The narrative begins with a sad event. A wounded horse stands clearly in front of the reader. The animal regretted the miller of Berezhki village and sheltered it at home. But it was not easy for the elderly man to feed his horse in the winter. In fact at this time there is no fresh grass, which the horse could pinch, and the surplus of products at the miller, apparently, was not.
The feeling of hunger made the horse walk through the yards in search of food. He was endured with stale bread, carrots, beet tops – whoever could. Only an indifferent boy Philemon did not feed the animal. Further, Paustovsky’s own story “Warm bread” continues the characterization of the young character. The summary will tell about it. Filimon was nelaskov, for which the grandmother with whom he lived, scolded the guy. But the boy does not care. He almost always said the same thing: “Come on, you.” Filka also responded to the hungry horse who reached for the bread’s edge. The boy struck the animal on the lips and threw the hunk into the snow.
Then Paustovsky’s work “Warm bread” tells about the payment for the deed. It seemed that nature herself wanted to punish for such cruelty. Instantly, a snowstorm began, and the temperature in the street fell sharply. The water from the mill froze from this. And now the whole village risked to remain hungry, as there was no opportunity to grind grain into flour and bake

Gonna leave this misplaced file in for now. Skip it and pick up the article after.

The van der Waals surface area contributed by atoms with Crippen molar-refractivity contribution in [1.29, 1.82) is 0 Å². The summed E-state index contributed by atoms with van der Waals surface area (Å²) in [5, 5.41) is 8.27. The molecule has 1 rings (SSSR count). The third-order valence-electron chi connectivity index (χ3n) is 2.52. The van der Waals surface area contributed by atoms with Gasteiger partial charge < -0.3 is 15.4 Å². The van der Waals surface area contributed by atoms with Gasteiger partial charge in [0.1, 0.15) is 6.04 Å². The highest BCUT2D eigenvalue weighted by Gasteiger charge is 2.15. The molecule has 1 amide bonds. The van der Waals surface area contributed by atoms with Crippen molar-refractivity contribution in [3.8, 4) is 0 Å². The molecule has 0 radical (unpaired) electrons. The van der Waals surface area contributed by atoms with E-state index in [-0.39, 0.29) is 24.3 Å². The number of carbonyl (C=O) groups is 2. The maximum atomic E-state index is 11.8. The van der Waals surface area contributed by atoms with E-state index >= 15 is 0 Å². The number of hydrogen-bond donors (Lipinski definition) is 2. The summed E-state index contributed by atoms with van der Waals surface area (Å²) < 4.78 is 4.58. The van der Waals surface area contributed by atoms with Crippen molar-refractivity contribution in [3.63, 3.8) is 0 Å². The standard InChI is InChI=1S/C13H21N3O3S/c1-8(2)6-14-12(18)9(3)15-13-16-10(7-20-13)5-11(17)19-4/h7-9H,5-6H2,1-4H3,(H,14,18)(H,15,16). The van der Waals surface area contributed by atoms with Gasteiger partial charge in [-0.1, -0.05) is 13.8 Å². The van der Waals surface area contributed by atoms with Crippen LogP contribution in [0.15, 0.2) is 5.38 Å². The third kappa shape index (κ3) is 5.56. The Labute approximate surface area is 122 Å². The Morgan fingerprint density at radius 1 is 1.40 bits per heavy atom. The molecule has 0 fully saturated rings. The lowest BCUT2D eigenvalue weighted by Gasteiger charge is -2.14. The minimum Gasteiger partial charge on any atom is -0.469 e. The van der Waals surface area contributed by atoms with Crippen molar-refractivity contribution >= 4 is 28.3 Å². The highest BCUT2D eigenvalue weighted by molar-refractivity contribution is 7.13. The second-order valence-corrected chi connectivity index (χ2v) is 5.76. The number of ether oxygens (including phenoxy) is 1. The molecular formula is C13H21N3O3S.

That’s the punishment for a serious misdemeanment in his story “Warm bread” Paustovsky. The summary comes smoothly to the denouement. Everything should end well.
Redemption of guilt
Frightened by such consequences of his deed, Filimon assembled the guys to chop the ice around the mill with axes and crowbars. Old people also came to the rescue. Adult men were then at the front. People worked all day, and nature appreciated their efforts. She is described as living in her work “Warm bread” by Paustovsky. The summary can be ended by the fact that a warm wind blew suddenly in the village of Berezhki, and water poured onto the blades of the mill. From the grind of flour, Grandma Filka baked bread, the boy took one loaf and carried his horse. He did not immediately, but took a refreshment and reconciled with the child, putting his head on his shoulder.
That’s how Paustovsky finishes his work in a kind way. “Warm bread” reviews were mostly positive. In 1968 a small book was published, illustrations to which you see in the article. Then the cartoon was based on the motives of the interesting work.